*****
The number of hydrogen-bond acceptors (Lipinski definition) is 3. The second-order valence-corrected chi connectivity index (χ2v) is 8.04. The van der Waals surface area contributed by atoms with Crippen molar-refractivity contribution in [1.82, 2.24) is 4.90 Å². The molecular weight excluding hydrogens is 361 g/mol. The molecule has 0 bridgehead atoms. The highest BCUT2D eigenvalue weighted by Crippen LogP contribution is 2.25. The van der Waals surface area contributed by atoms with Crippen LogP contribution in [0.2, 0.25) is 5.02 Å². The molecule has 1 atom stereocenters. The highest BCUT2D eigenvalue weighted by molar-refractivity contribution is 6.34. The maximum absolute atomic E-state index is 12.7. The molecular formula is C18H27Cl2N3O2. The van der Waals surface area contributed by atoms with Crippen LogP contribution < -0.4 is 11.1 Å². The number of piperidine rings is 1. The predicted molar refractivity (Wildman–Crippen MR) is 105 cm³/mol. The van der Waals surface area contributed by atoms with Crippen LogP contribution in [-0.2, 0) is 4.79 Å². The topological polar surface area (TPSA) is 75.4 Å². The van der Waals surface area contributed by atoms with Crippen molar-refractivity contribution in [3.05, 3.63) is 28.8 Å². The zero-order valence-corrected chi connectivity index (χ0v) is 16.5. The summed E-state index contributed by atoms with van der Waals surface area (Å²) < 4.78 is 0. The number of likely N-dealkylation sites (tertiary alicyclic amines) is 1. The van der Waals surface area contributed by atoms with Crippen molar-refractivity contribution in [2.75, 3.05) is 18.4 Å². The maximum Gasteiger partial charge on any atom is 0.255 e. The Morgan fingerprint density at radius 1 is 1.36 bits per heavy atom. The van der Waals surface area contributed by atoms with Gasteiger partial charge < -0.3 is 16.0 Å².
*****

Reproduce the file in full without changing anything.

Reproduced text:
The number of hydrogen-bond acceptors (Lipinski definition) is 3. The second-order valence-corrected chi connectivity index (χ2v) is 8.04. The van der Waals surface area contributed by atoms with Crippen molar-refractivity contribution in [1.82, 2.24) is 4.90 Å². The molecular weight excluding hydrogens is 361 g/mol. The molecule has 0 bridgehead atoms. The highest BCUT2D eigenvalue weighted by Crippen LogP contribution is 2.25. The van der Waals surface area contributed by atoms with Crippen LogP contribution in [0.2, 0.25) is 5.02 Å². The molecule has 1 atom stereocenters. The highest BCUT2D eigenvalue weighted by molar-refractivity contribution is 6.34. The maximum absolute atomic E-state index is 12.7. The molecular formula is C18H27Cl2N3O2. The van der Waals surface area contributed by atoms with Crippen LogP contribution < -0.4 is 11.1 Å². The number of piperidine rings is 1. The predicted molar refractivity (Wildman–Crippen MR) is 105 cm³/mol. The van der Waals surface area contributed by atoms with Crippen LogP contribution in [-0.2, 0) is 4.79 Å². The topological polar surface area (TPSA) is 75.4 Å². The van der Waals surface area contributed by atoms with Crippen molar-refractivity contribution in [3.05, 3.63) is 28.8 Å². The zero-order valence-corrected chi connectivity index (χ0v) is 16.5. The summed E-state index contributed by atoms with van der Waals surface area (Å²) < 4.78 is 0. The number of likely N-dealkylation sites (tertiary alicyclic amines) is 1. The van der Waals surface area contributed by atoms with Crippen molar-refractivity contribution in [2.75, 3.05) is 18.4 Å². The maximum Gasteiger partial charge on any atom is 0.255 e. The Morgan fingerprint density at radius 1 is 1.36 bits per heavy atom. The van der Waals surface area contributed by atoms with Gasteiger partial charge < -0.3 is 16.0 Å².